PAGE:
Poet Matthew Sweeney’s ‘buckets of imagination’ recalled

Children recall colourful and often immature times in company of late Aosdána member

Poet Matthew Sweeney had a gift for friendship and a mischievous smile that led him to be much treasured by family, friends and peers, a ceremony in Co Cork celebrating his life has heard.

Poet Matthew Sweeney had a gift for friendship and a mischievous smile that led him to be much treasured by family, friends and peers, a ceremony in Co Cork celebrating his life has heard.

a
 

Poet Matthew Sweeney had a gift for friendship and a mischievous smile that led him to be much treasured by family, friends and peers, a ceremony in Co Cork celebrating his life has heard.

The late Aosdána member (65) was was described by his daughter Nico as a person with a “remarkable mind and buckets of imagination”. She told the gathering at the Triskel Arts Centre in Cork city that her father was a “true artist”.

Sweeney was diagnosed with motor neurone disease last year and continued writing up to three days before he died. A prolific writer, he published numerous collections of poetry, including Inquisition Lane (2015) and Horse Music (2013).

Nico said her childhood in London with Sweeney, her mother Rosemary and brother Malvin was “colourful, vibrant and exciting”. They shared their home with many interesting friends who admired her father’s gifts for entertaining and cooking, a skill for which she said he deserved a Michelin star.

“Our childhood was enriched with delicious meals and a delightful soundtrack,” Nico said. “Dad will continue communicating with us through his poems. There are no words to describe how immensely you will be missed.”

Nico’s daughter, Nell, read a poem written written for her by Sweeney after her birth. Another poem he wrote for his grandchild Jude was also read out.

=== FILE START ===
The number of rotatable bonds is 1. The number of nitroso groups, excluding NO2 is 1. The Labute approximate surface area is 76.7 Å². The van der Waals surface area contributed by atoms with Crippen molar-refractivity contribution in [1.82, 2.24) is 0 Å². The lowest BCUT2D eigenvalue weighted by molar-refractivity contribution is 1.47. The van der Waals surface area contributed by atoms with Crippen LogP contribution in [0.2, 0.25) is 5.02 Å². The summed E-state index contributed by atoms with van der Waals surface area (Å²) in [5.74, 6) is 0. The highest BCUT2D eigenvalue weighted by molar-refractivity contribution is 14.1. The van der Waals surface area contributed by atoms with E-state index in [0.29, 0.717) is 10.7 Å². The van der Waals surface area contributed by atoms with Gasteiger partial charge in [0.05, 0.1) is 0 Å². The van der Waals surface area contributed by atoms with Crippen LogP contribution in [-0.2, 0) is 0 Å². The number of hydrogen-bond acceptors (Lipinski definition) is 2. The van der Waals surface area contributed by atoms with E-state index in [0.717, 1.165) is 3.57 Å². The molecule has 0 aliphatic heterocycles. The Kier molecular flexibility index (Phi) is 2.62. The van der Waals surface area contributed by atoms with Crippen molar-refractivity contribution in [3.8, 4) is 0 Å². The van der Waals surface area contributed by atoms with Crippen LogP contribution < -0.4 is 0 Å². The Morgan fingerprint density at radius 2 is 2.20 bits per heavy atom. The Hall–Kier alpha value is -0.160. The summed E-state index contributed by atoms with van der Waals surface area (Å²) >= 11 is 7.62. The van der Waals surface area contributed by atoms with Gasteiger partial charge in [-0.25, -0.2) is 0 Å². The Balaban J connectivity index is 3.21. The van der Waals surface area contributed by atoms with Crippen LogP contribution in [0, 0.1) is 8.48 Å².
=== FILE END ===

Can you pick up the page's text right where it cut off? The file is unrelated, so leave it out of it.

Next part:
In Hey Jude, Sweeney wrote that his grandchild should imagine him as a brown bear in an office seeking a way out. Jude was told not to worry as the bear had his own jar of honey and would be resplendent in blue sunglasses and a pork pie hat.

Good enough

Malvin joked that a great joy was that when he was young, he and his father shared similar levels of maturity. He recalled getting into trouble for coming in to school as a teenager without shaving. His father was contacted and the school was told that if a beard was good enough for Jesus, it would work for Malvin too.

Mary Noonan, the late poet’s partner, said he was a man who lived “lightly over the earth”. He was like a “magnetic forcefield” who drew poets together and gave himself fully to his art.

“It is clear Matthew that your writing and your teaching had and will continue to have an impact on the life of poetry infusing it with provocative energy, disturbing playfulness and colour.”

Friends and fellow poets including Jo Shapcott, Thomas McCarthy, Gerry Murphy, Maurice Riordan and Padraig Rooney recited some of Sweeney’s poems during the ceremony, and light hearted tales were told of how editors could now “sleep easy in their beds” following his death as Sweeney was known for writing trenchant replies when his work was not deemed to the taste of certain individuals.

Among those in attendance were Lord Mayor of Cork, Cllr Mick Finn and President Michael D Higgins’ aide de camp Col Liam Condon.

Sweeney’s burial will take place on Thursday at 2pm in Clonmany New Cemetery in his native Co Donegal.

a